Fortunately, the ASUS ZenFone AR wasn’t released in the last few months, so it missed the memo. Instead of that shiny-but-fragile glass exterior that’s en vogue, it’s got the milled, alloy unibody of yester-month. In addition, the back surface is also covered in a soft, burnished black leather that’s quite delightful to the touch. I honestly didn’t know I wanted this in a phone until I handled the ZenFone AR – now I never want to put a case on it. Unfortunately, my review unit also came stamped with a Verizon logo (which is really a nice touch, but a carrier quite literally imprinting its name on a phone reeks of insecurity to me – and insecurity is not sexy), which hurts the aesthetic a little.
Side controls are very standard.
Yup. Side controls.
Type-C and a 3.55mm jack!
Super boring top.
Craziest camera sensor ever.
Dat leather, tho.
Carrier interference aside, the ZenFone AR is a handsome device – sturdy in the hand and with a feel that’s truly pleasing in-hand. I can’t say there’s many phones I’ve touched just to feel them in my hand, but this is one of them. The phone is mostly made of sleek, clean lines, with two exceptions – the camera bump, and the fingerprint sensor. The former of these is understandable; in a phone that has invested so heavily into its camera – detailed below – it’s perfectly reasonable that it’ll have a larger-than-average impact on the overall frame of the phone. The camera itself is surrounded by a heavy-duty-looking metal plate, which gives it almost an industrial look.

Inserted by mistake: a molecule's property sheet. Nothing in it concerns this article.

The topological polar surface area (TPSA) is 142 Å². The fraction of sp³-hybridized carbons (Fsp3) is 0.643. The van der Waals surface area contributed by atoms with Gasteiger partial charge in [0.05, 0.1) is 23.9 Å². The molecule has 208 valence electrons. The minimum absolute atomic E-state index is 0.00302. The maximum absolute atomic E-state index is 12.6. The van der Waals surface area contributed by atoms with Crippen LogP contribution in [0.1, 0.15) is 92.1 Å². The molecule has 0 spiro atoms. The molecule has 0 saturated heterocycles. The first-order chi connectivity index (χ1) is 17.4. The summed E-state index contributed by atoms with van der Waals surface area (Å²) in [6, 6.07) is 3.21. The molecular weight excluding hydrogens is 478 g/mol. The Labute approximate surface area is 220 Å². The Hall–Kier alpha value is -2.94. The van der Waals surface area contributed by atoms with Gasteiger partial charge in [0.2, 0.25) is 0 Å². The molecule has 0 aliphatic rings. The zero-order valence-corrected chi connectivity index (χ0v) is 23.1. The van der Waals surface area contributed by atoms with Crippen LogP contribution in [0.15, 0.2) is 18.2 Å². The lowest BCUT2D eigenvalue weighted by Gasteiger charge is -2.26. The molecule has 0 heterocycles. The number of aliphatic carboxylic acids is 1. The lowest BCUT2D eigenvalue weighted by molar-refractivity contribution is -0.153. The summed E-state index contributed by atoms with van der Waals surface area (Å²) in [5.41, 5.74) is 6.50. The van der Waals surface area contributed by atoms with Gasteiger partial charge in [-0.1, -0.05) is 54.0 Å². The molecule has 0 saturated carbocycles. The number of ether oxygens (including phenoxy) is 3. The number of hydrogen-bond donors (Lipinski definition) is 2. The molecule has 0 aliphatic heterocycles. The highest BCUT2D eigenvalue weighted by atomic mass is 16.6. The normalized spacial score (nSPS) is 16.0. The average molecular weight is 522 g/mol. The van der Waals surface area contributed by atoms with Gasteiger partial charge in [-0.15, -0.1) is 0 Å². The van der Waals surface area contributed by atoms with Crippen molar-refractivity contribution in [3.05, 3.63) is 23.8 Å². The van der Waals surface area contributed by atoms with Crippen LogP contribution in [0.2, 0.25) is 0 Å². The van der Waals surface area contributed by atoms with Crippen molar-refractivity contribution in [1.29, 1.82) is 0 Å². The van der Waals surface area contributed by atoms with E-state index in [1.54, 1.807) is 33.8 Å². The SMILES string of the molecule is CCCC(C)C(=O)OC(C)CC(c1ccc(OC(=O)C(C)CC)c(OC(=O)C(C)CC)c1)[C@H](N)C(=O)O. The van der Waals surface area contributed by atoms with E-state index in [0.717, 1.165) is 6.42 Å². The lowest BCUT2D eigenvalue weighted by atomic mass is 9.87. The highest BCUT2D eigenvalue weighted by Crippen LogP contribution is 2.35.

Now for that latter problem; instead of a soft button, a la OnePlus, or a recessed hard-key, like LG’s V30, the fingerprint sensor/Home button is a raised, rectangular hulk of a key that shatters the otherwise elegant profile so lovingly crafted by ASUS.